Educate and Celebrate: Juneteenth Edition

Educate and Celebrate: Uplifting the Living Legacy of Juneteenth

As we continue to navigate a tumultuous and tenuous period of American history, many of us return to the question of what can liberation look like in today's world? What pathways to joy, freedom, and community exist when many of us are unaware of or even denied access to learning about our history? June 19, 1865, celebrated as Juneteenth, Jubilee, and Emancipation Day, marks a momentous time in American history that weaves together the fight for racial justice and equity, the importance of community, and the actualization of care work as a form of resistance—all of which continues to fuel today's fight for racial justice and equity in the United States of America. Join us for a candid conversation on what Juneteenth can symbolize and inspire for us when we consider what it means to feel the limitlessness of liberation.


Historical and Present Day: The Significance of Juneteenth

Local Connecticut Events Honoring the Legacy of Juneteenth

  • Juneteenth Freedom Day Festival in Bridgeport, Conn.
  • West Hartford Public Library Juneteenth Celebration
  • The Amistad Center for Art and Culture 30th Annual Juneteenth Celebration (virtual event)
  • West Hartford CommUnity Juneteenth Celebration 2021

Podcasts and Media Resources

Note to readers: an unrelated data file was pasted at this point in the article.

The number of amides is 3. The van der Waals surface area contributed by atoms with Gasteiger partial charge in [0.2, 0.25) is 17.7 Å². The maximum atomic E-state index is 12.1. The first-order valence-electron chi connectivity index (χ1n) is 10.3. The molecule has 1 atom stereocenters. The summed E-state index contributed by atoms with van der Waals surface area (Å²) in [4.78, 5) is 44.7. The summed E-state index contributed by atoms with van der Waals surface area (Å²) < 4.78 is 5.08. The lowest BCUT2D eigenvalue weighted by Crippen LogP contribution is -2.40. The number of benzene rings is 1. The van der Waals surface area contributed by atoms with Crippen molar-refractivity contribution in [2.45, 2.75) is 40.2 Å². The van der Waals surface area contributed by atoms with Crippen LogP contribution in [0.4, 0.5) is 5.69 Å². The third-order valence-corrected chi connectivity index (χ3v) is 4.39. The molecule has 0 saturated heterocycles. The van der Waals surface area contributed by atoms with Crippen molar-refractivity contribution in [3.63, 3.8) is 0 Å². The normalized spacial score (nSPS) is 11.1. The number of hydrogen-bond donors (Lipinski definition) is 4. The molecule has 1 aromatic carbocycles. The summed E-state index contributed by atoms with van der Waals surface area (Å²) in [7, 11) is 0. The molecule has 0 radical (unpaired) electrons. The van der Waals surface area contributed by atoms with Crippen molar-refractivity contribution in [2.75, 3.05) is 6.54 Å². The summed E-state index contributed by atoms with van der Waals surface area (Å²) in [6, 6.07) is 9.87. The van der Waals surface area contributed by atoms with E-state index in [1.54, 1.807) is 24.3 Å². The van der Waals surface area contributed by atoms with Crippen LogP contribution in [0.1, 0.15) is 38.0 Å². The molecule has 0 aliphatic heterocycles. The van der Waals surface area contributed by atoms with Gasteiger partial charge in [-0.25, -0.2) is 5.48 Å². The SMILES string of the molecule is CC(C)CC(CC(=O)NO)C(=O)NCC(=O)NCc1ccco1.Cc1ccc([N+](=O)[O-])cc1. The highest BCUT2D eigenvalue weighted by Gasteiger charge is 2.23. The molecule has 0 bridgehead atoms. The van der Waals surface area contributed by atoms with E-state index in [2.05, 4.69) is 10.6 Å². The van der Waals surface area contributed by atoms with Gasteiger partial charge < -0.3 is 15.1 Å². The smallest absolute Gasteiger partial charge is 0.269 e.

Literary Resources

  • Post Traumatic Slave Syndrome by Dr. Joy DeGruy
  • We Do This Til We Free US: Abolitionist Organizing and Transforming Justice by Mariame Kaba
  • Sister Outsider: Essays and Speeches by Audre Lorde
  • Your Are Your Best Thing: Vulnerability, Shame Resilience, and Black Experience edited by Tarana Burke and Brené Brown
  • Racial Healing Handbook by Dr. Anneliese Singh

Remembering Juneteenth

Remembering Juneteenth provides a historical account of the emancipation of enslaved African Americans through the narratives and spirituals of former slaves from Texas. Performed by 1989 Hartt alum Jolie Rocke, PhD and Manning Mpinduzi-Mott. Experience the antebellum language from the early 1900s through first-person accounts of the emancipated in their journey toward freedom. This video is no longer available for viewing. If you have any questions, please email Julissa Pabon at

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